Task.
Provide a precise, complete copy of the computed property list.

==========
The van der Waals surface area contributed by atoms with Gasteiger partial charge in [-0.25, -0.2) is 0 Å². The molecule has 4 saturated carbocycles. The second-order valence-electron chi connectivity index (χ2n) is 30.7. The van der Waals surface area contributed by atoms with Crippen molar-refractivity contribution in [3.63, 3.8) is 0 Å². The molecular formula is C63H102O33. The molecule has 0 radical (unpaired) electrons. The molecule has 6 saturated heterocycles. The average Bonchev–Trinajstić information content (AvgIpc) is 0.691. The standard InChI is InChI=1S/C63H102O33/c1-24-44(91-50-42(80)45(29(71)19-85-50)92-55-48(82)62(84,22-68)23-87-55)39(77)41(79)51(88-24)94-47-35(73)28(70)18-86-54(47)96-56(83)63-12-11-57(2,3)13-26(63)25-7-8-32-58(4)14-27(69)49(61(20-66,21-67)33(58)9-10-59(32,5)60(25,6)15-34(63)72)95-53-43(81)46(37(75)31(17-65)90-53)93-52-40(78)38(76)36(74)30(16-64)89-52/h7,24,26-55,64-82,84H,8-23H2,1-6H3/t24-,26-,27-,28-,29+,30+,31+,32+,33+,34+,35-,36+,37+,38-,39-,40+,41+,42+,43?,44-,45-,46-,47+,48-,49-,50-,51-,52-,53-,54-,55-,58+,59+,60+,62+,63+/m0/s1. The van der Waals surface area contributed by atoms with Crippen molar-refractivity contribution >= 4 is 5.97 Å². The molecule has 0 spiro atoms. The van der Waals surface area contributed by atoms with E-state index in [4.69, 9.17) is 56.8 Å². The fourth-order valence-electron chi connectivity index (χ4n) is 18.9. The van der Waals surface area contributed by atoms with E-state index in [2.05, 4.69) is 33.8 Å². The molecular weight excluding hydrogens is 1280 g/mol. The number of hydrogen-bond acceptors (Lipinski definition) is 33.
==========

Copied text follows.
The van der Waals surface area contributed by atoms with Gasteiger partial charge in [-0.25, -0.2) is 0 Å². The molecule has 4 saturated carbocycles. The second-order valence-electron chi connectivity index (χ2n) is 30.7. The van der Waals surface area contributed by atoms with Crippen molar-refractivity contribution in [3.63, 3.8) is 0 Å². The molecular formula is C63H102O33. The molecule has 0 radical (unpaired) electrons. The molecule has 6 saturated heterocycles. The average Bonchev–Trinajstić information content (AvgIpc) is 0.691. The standard InChI is InChI=1S/C63H102O33/c1-24-44(91-50-42(80)45(29(71)19-85-50)92-55-48(82)62(84,22-68)23-87-55)39(77)41(79)51(88-24)94-47-35(73)28(70)18-86-54(47)96-56(83)63-12-11-57(2,3)13-26(63)25-7-8-32-58(4)14-27(69)49(61(20-66,21-67)33(58)9-10-59(32,5)60(25,6)15-34(63)72)95-53-43(81)46(37(75)31(17-65)90-53)93-52-40(78)38(76)36(74)30(16-64)89-52/h7,24,26-55,64-82,84H,8-23H2,1-6H3/t24-,26-,27-,28-,29+,30+,31+,32+,33+,34+,35-,36+,37+,38-,39-,40+,41+,42+,43?,44-,45-,46-,47+,48-,49-,50-,51-,52-,53-,54-,55-,58+,59+,60+,62+,63+/m0/s1. The van der Waals surface area contributed by atoms with Crippen molar-refractivity contribution >= 4 is 5.97 Å². The molecule has 0 spiro atoms. The van der Waals surface area contributed by atoms with E-state index in [4.69, 9.17) is 56.8 Å². The fourth-order valence-electron chi connectivity index (χ4n) is 18.9. The van der Waals surface area contributed by atoms with E-state index in [2.05, 4.69) is 33.8 Å². The molecular weight excluding hydrogens is 1280 g/mol. The number of hydrogen-bond acceptors (Lipinski definition) is 33.